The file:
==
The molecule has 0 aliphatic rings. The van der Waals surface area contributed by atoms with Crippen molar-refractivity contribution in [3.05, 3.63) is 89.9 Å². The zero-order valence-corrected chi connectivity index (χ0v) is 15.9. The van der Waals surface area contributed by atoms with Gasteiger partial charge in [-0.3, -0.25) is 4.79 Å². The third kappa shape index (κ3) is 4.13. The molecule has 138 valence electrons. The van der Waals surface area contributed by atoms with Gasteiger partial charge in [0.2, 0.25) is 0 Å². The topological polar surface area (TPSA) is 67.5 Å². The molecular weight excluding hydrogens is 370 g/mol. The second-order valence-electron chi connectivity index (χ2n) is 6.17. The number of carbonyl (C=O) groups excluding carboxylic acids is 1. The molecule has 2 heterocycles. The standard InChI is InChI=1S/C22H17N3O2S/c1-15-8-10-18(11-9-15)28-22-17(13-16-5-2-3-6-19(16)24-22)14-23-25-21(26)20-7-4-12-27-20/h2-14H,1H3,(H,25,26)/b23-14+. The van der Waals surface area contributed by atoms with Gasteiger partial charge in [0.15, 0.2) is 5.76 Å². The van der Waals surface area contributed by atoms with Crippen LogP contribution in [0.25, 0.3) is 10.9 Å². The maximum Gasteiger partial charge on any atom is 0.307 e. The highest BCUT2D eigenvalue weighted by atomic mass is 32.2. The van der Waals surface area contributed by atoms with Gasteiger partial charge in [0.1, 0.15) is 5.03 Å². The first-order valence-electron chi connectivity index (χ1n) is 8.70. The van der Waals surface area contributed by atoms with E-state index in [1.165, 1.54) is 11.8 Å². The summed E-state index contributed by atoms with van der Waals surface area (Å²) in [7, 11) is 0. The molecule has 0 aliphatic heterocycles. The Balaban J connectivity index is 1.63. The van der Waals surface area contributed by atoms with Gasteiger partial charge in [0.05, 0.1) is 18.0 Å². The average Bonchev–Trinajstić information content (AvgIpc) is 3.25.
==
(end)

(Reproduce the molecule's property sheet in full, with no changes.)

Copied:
The molecule has 0 aliphatic rings. The van der Waals surface area contributed by atoms with Crippen molar-refractivity contribution in [3.05, 3.63) is 89.9 Å². The zero-order valence-corrected chi connectivity index (χ0v) is 15.9. The van der Waals surface area contributed by atoms with Gasteiger partial charge in [-0.3, -0.25) is 4.79 Å². The third kappa shape index (κ3) is 4.13. The molecule has 138 valence electrons. The van der Waals surface area contributed by atoms with Gasteiger partial charge in [0.2, 0.25) is 0 Å². The topological polar surface area (TPSA) is 67.5 Å². The molecular weight excluding hydrogens is 370 g/mol. The second-order valence-electron chi connectivity index (χ2n) is 6.17. The number of carbonyl (C=O) groups excluding carboxylic acids is 1. The molecule has 2 heterocycles. The standard InChI is InChI=1S/C22H17N3O2S/c1-15-8-10-18(11-9-15)28-22-17(13-16-5-2-3-6-19(16)24-22)14-23-25-21(26)20-7-4-12-27-20/h2-14H,1H3,(H,25,26)/b23-14+. The van der Waals surface area contributed by atoms with Gasteiger partial charge in [0.15, 0.2) is 5.76 Å². The van der Waals surface area contributed by atoms with Crippen LogP contribution in [0.25, 0.3) is 10.9 Å². The maximum Gasteiger partial charge on any atom is 0.307 e. The highest BCUT2D eigenvalue weighted by atomic mass is 32.2. The van der Waals surface area contributed by atoms with Gasteiger partial charge in [0.1, 0.15) is 5.03 Å². The first-order valence-electron chi connectivity index (χ1n) is 8.70. The van der Waals surface area contributed by atoms with E-state index in [1.165, 1.54) is 11.8 Å². The summed E-state index contributed by atoms with van der Waals surface area (Å²) in [7, 11) is 0. The molecule has 0 aliphatic heterocycles. The Balaban J connectivity index is 1.63. The van der Waals surface area contributed by atoms with Gasteiger partial charge in [0.05, 0.1) is 18.0 Å². The average Bonchev–Trinajstić information content (AvgIpc) is 3.25.